Chapter I: Delegitimization in Germany

Chapter I: Delegitimization in Germany

With almost 82 million residents, Germany is one of the most important member states of the European Union. Germany’s importance also derives from its economic strength. Germany has the largest national economy in Europe, which makes it very relevant to possible consequences of boycotts, especially since Germany is also Israel’s largest European trading partner. Germany and Israel enjoy strong political, economic, cultural, social, and scientific relations. These relations have been substantial, also because of the painful memories of the past. In addition, the militaries of both countries have had significant cooperation for many years.

Germany is the second largest immigration destination in the world, after the United States. In 2015, the rates of immigration to Germany were at their peak, with over two million people arriving in the country and 442,000 asylum applications received.20 The immigration crisis in the Middle East, which increased since the Syrian civil war, has also brought about the surfacing of Right-wing populist elements like the Alternative to Deutschland Party (AFD), which won 94 seats in the federal elections in September 2017. Reports in Germany from the past few months warn of the rise of far-right violence on the one hand, and the Islamist threat on the other.21 Since many of these immigrants come from Middle Eastern countries, and due to economic and social difficulties many of them are facing, they might be susceptible to influence by radical elements. A Tunisian paper, for example, maintained in June 2017 that the Muslim Brotherhood increased its presence in Germany since the fall of the Egyptian Morsi regime, and that according to German security sources, the Muslim Brotherhood increased its activities in the eastern part of the country, building mosques and pumping in money.22 At the same time, far-left elements have also been on the rise since the financial crisis began in 2008. Today, the united Left-wing Populist Party Die Linke has the third largest parliamentary group in the Bundestag, and also has members in the European parliament as the largest party in the European United Left–Nordic Green Left (GUE/NGL) group. Die Linke MPs have been connected to pro-Palestinian activist groups in the country, both Islamist and far-left. In August 2017, the Marxist-Leninist Party of Germany (MLPD) joined forces with the PFLP to be on the election ballot. The MLPD reportedly has 1,800 members.23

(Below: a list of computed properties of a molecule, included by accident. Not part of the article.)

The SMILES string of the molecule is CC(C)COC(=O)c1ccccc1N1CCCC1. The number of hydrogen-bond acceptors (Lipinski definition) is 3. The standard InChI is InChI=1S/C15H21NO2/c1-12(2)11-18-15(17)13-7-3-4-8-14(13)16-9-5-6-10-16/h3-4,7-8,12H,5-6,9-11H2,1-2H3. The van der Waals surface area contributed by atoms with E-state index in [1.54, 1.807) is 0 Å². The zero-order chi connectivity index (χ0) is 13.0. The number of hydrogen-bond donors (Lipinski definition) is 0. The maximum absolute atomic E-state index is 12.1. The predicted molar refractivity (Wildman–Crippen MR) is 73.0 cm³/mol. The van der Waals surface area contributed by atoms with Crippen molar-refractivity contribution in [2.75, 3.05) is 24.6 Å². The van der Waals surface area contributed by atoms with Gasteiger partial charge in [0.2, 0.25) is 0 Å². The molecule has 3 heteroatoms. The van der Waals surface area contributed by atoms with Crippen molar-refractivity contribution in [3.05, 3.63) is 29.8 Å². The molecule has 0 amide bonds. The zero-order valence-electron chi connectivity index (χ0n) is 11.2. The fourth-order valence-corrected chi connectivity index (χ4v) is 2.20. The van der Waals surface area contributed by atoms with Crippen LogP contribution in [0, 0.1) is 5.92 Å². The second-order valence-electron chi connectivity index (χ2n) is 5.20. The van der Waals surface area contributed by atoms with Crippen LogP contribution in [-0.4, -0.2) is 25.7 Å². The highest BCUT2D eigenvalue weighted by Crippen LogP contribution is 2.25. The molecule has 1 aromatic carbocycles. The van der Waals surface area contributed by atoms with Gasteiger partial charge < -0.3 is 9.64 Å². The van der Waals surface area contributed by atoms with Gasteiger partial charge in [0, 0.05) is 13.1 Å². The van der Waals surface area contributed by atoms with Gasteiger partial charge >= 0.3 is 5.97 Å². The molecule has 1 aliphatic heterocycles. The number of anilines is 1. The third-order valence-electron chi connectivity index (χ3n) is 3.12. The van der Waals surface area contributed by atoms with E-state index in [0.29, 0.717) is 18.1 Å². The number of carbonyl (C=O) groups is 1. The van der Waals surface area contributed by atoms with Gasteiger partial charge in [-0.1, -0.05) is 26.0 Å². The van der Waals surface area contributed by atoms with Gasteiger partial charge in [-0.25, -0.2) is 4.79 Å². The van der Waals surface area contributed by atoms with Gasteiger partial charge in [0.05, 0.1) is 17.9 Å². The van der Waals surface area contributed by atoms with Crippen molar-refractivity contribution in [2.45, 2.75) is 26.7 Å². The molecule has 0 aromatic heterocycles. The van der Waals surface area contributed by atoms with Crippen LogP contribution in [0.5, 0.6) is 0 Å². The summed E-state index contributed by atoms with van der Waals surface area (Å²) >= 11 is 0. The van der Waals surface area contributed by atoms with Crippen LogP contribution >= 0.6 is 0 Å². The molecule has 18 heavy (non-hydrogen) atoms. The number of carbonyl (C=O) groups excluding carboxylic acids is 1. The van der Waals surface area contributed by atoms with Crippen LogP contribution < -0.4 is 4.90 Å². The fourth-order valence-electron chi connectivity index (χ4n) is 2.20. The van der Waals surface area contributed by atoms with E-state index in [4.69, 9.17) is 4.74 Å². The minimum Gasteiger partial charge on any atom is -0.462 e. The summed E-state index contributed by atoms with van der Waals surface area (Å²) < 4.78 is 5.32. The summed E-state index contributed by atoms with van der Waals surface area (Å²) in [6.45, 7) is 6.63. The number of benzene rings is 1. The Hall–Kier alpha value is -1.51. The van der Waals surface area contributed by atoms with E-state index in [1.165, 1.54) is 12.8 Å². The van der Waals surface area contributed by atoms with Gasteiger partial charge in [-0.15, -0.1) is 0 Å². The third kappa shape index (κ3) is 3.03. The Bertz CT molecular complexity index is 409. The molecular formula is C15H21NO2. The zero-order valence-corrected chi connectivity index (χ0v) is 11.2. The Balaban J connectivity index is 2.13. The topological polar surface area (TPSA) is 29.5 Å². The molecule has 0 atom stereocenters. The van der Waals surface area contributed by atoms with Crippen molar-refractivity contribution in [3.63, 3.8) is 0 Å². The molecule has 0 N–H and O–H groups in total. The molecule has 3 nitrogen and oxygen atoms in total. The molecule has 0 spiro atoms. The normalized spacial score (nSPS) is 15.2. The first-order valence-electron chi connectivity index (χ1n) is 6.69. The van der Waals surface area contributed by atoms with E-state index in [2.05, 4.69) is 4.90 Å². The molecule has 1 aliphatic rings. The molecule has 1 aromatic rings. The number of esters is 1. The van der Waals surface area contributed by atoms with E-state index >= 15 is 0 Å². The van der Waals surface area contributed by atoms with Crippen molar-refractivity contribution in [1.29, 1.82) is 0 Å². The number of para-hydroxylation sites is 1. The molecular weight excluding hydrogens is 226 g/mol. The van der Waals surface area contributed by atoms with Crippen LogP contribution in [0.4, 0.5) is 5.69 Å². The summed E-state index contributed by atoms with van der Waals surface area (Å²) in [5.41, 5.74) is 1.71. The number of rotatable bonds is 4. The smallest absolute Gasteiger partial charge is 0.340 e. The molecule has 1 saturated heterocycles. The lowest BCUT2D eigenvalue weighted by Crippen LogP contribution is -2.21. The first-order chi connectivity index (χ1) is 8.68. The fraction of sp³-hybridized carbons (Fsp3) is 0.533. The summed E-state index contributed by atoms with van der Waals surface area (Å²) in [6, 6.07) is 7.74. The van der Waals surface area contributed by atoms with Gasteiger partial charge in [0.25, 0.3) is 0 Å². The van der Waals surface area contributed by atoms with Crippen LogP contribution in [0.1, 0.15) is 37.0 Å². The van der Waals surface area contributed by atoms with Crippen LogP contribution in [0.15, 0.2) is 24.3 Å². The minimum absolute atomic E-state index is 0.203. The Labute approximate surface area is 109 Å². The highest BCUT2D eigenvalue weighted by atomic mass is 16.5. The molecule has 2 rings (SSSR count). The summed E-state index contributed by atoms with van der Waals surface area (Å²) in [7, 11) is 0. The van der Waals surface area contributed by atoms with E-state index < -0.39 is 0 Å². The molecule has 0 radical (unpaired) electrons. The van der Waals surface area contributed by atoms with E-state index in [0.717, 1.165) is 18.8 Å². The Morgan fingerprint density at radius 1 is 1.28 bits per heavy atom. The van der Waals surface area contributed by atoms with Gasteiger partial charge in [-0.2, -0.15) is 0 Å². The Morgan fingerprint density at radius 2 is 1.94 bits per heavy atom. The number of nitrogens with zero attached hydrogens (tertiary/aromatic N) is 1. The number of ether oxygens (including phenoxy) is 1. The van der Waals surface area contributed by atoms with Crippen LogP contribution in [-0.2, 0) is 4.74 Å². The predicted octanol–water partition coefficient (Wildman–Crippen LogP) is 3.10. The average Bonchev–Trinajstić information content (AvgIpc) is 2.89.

In March 2017, Dr. Andreas Zick, who has been conducting surveys on xenophobia for many years, presented a survey that concluded that “20-25 percent of the German population expresses anti-Semitism when it comes to criticism of Israel.”24

Another important aspect of Germany in analyzing the delegitimization campaign is the assertion that Germany has the largest Palestinian community in Europe. Although official numbers or statistics are not available, research done in 2000 found that Palestinians in Germany reside mainly in major cities and suburbs, and that the wide majority of them work in the medical and engineering sectors.25 In this sense, and as will be demonstrated, Germany also serves as a case study for Palestinian activism, and lessons could be learned about tendencies and developments in other countries as well.